Knock is used as the name of a modern district in East Belfast. This is a built-up area of the city, close to the A55 Outer Ring Road and the major artery that is the Newtownards Road. Near the high point of the road on the Outer Ring, on the short side-street called Knockmount Park, is an ancient walled graveyard, easily missed by the thousands of drivers who hurry by on their important business every day
800 years ago, Knock was an important prominence in the woodlands that climbed each side of the valley of the River Lagan. At that time, most people lived in the hills above the river. The Lagan was a wide and meandering river that merged into the muddy tidal estuary in the shallow eastward-facing sea lough, not very safe or suitable for habitation.
The elevated site of Knock was, like that of Shankill, the ancient Christian church across the valley, one of the mother-churches of the Belfast area. The Knock site has no doubt been occupied since prehistoric times, and it is said that a Cromlech (or Dolmen) stood on this height. The date of the foundation of the church is lost in time – it could as likely be 700 AD or 1200 AD. It is believed that the name ‘Capella de Dundela’ referred to this site when noted in the papal taxation rolls of 1306. Dundela is still used as a name to describe a nearby area. ‘Dun’ is the Irish word for a defensible height, which describes this location very well, with ‘Dela’ possibly being a personal name. In the Irish Christian tradition the site was long referred to as Knockollumkille (Columbkille’s Church), after a much-venerated early saint who spent time in this area of County Down. He is most famous for founding an abbey at Kells, County Meath, further to the south, and another abbey at Iona in the Scottish Islands. Iona became the venerated seat of the Scottish Celtic church in the early Christian era. These two sites are best known as two most likely places of origin of the Book of Kells, the most sophisticated and highly decorated gospel volume in early Christian Europe, about 1200 years ago.
There was a well close to the church site, an important consideration for those living at a height above the valley. The church was recorded as a ruin in early Victorian times, with gable walls still standing, but all that now remains of the building is one side that has been incorporated into the boundary wall.
This medieval church stood close to the location of Castle Reagh, the seat of the Clandeboye O’Neills, who from these hills above Belfast ruled an area encompassing all of North Down and stretching to the southern bank of the River Lagan. Knock would have been the chapel-of-ease for the local ruling Gaels, the O’Neills. They are on record as being the main sponsors of this foundation. Many of the oldest maps of this area have ‘Reagh’ marked for the castle, but also ‘Columbkille’ is marked between Reagh and the important Christian foundation at Holywood. Knock is the only prominence of note in that area. By the time that Con O’Neill became Lord of Clandeboye in 1601, it is believed that the local church was in decline, and it was superseded in 1737 by a new church which still stands at Knockbreda, about three miles away. The early 1600s were volatile times, and it is impossible to know how active this church foundation was at that time. Many native Irish Roman Catholic churches were at that time in the process of being replaced by the Anglican church.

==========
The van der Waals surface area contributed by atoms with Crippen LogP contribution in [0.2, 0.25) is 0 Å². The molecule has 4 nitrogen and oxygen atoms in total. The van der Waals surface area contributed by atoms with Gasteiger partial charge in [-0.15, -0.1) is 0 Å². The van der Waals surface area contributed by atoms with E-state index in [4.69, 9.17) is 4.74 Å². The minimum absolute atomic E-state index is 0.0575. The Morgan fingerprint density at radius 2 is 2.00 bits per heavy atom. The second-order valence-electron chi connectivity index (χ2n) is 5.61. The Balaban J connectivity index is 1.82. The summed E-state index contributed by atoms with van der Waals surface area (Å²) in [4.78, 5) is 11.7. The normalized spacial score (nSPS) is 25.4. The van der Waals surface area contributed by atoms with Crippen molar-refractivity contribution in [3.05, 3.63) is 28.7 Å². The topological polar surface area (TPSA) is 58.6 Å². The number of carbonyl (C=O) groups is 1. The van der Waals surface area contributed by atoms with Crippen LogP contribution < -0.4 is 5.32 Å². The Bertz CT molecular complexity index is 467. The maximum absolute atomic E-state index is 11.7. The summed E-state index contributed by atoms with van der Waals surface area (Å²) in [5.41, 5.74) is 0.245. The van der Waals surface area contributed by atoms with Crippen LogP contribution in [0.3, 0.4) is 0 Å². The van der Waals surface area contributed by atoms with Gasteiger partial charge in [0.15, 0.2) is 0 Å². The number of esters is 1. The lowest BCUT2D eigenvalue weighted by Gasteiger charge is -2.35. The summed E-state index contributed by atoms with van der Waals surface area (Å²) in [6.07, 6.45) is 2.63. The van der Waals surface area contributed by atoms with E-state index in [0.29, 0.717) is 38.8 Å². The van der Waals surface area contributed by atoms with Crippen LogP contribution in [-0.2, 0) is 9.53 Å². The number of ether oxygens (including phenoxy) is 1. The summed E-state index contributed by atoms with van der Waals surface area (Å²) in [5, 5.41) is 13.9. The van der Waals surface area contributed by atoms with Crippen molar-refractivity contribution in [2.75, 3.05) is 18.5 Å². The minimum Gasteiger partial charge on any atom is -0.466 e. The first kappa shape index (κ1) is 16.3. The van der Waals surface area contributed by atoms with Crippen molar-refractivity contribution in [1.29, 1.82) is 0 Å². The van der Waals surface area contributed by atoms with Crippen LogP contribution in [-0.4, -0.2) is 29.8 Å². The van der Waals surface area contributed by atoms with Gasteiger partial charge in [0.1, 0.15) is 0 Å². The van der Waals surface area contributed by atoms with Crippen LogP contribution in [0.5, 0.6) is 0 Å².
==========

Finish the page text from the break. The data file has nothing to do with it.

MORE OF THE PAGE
When he died in 1619, it was recorded that the fallen Lord of Clandeboye, Con O’Neill, was not buried at Knock, or Holywood, or indeed at the ancient O’Neill clan burial site in Carrickfergus, but at another ruined church called Ballymaghan, between Knock and Holywood. Possibly the impoverished Lord was so forgotten that he was just interred in the nearest convenient location. Ballymaghan has been cleared, and nothing remains above the surface, but Knock, a place that would have been very familiar to Con O’Neill, where he may have been baptised, and possibly even married, still stands. In a spot unknown by most who pass by, old stone walls and tilted and overgrown gravestones hint at an uncertain ancient past.